Physician Thriving: We See You

By Hilary McClafferty, MD, FAAP

The COVID-19 pandemic has created a cascade of chaos and suffering on a level previously unseen by this generation. This has impacted physicians in both visible and invisible ways. The visible are obvious; images of colleagues in full protective gear swabbing, intubating, and managing critical patients make it easy to appreciate how far from normal we truly are. The pictures are shocking and humbling, leaving indelible imprints in our collective psyche and raising awareness of the courage, the integrity, the heroism present in each of you working in medicine today.

The invisible impacts worry me more. How will we process the sheer volume of this catastrophe, the mass of humanity needing help, the palpable anxiety, the grief and defeat of losing a patient? What about the lingering worry and guilt of potential exposures of our own families, other patients, our staff? There will be much work to be done and we will need to look out for each other as we move forward together.

The uncertainty in these days is high, the fear potent, the stakes serious. How do you keep going? Clarity of insight often comes into sharp focus at times like this. Here is a critical moment to ask yourself, “Why do I do what I do?” You may reference the familiar internal call to serve; you took the oath, step up when needed. You may understand that few, in fact, have the training and skill to do what you do. You may need time to distill a clear answer. Take it.

There are important lessons available to you now. Learn, adapt, and make the changes that need to be made. Don’t hesitate. You know what to do. And it is worth identifying the fundamental values supporting your actions. Here are your super-strengths, the pillars that define your true north. Harness them with purpose.  To help you, apply the mindfulness skills you have been cultivating. Practice daily, or moment-to-moment. Choose to move through the chaos mindfully, with compassion for all involved. The world needs your steadiness, your wisdom, your vision.

I hope that you recognize your incredible value. You are uniquely equipped to rally to this moment, and all those that will follow, with intelligence, grit, heart, and determination. The fact is that each of you working in medicine already were extraordinary, the difference is that now everyone in the world knows it.

 

Hilary McClafferty, MD, FAAP, is board certified in pediatrics, pediatric emergency medicine, and integrative medicine. She writes and speaks nationally on physician wellbeing, resiliency, and whole physician wellness. She is a member of the International Coach Federation, certified physician coach, certified in Positive Psychology and Well-Being Coaching, and author of two books: Mind-Body Medicine in Clinical Practice and Integrative Pediatrics: Art, Science, and Clinical Application, and editor of three Special Editions on the use of integrative medicine in practice. She is Founding Director of the Pediatric Integrative Medicine in Residency program, University of Arizona, and Medical Director, Pediatric Emergency Medicine at Tucson Medical Center, Tucson, AZ.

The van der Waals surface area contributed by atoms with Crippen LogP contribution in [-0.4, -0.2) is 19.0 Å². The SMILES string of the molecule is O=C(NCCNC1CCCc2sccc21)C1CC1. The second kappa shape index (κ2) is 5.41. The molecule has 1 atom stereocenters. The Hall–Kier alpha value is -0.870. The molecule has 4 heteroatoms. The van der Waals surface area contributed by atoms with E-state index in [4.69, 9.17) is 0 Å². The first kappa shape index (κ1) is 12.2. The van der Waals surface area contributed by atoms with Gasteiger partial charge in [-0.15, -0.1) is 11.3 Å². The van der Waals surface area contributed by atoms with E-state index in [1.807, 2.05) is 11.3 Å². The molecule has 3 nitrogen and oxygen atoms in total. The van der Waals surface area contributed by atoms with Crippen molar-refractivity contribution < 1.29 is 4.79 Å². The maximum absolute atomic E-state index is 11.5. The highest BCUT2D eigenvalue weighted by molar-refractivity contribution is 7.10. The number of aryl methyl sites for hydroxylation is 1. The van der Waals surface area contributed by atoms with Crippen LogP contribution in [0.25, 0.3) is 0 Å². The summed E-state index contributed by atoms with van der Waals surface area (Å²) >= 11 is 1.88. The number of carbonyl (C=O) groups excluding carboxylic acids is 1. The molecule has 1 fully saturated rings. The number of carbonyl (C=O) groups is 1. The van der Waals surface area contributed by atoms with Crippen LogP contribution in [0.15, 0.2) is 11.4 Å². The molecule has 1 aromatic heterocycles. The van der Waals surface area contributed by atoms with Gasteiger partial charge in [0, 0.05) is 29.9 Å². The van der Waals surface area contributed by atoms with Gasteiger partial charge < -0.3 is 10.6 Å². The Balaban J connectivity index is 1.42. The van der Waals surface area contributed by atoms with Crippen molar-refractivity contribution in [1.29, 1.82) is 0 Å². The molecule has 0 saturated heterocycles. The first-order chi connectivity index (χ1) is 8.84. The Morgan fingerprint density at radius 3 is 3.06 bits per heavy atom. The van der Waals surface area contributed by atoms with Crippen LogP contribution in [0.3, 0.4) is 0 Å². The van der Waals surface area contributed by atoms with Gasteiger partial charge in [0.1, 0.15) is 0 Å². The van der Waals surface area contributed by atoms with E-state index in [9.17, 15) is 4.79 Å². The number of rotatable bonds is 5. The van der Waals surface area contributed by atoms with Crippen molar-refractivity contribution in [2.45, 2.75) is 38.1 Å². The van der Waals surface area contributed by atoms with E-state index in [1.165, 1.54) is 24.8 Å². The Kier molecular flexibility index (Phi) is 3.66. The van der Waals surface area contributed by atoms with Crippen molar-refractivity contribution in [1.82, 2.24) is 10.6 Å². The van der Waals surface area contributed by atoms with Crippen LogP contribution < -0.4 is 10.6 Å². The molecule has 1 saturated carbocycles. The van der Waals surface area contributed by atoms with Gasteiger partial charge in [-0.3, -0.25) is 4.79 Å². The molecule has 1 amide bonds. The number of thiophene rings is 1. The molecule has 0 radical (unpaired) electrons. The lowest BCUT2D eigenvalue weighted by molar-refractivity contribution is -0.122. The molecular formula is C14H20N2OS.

Email: mcclaffertyh@gmail.com       Website: www.drmcclafferty.com       Twitter: @drmcclafferty

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House of Delegates & Annual Scientific Meeting
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June 10-15, 2022
Patient Care Is Our Priority

Medical organizations throughout North America understand that our rigorous certification standards prove that ABPS Diplomates are capable of delivering the best patient care possible.

Personal challenge and motivation compelled me to pass my ABPS board exam. Measurement and confirmation of my own knowledge base reinforced my self-confidence. The ABPS, with its history of inclusivity, has allowed me to have a voice in the organization, while permitting me to impact overall national patient safety and care through certification. Participation in exam development afforded me the opportunity to witness the rigorousness of the exam process and psychometrically sound product, while developing meaningful collegiality, professional life enrichment, and warding off burn out.

Elizabeth Maxwell-Schmidt MD, FAAEP, FACEP
Emergency Medicine
Board certification through the American Board of Physician Specialties has served to substantiate my interest and additional training in several fields of medicine including Internal Medicine, Disaster Medicine, and Administrative Medicine. As a result, I have been able to serve my community in clinical, disaster response, and administrative medicine roles. Through the ABPS, I have become recognized as a leader in my various fields of interest.

Spencer Price MD, MPH, MBA
Internal Medicine, Disaster Medicine, Administrative Medicine
BCEM certification through ABPS has provided me with many opportunities. It has helped me demonstrate that I have special experience and expertise in Emergency Medicine beyond that obtained through my family medicine training. BCEM certification firmly established me as an emergency medicine specialist once I started working in emergency medicine full time. ABPS has also helped me network with other family physicians with a passion for improving rural and underserved emergency medicine practice.

Alex Beuning, MD, FAAEP
Emergency Medicine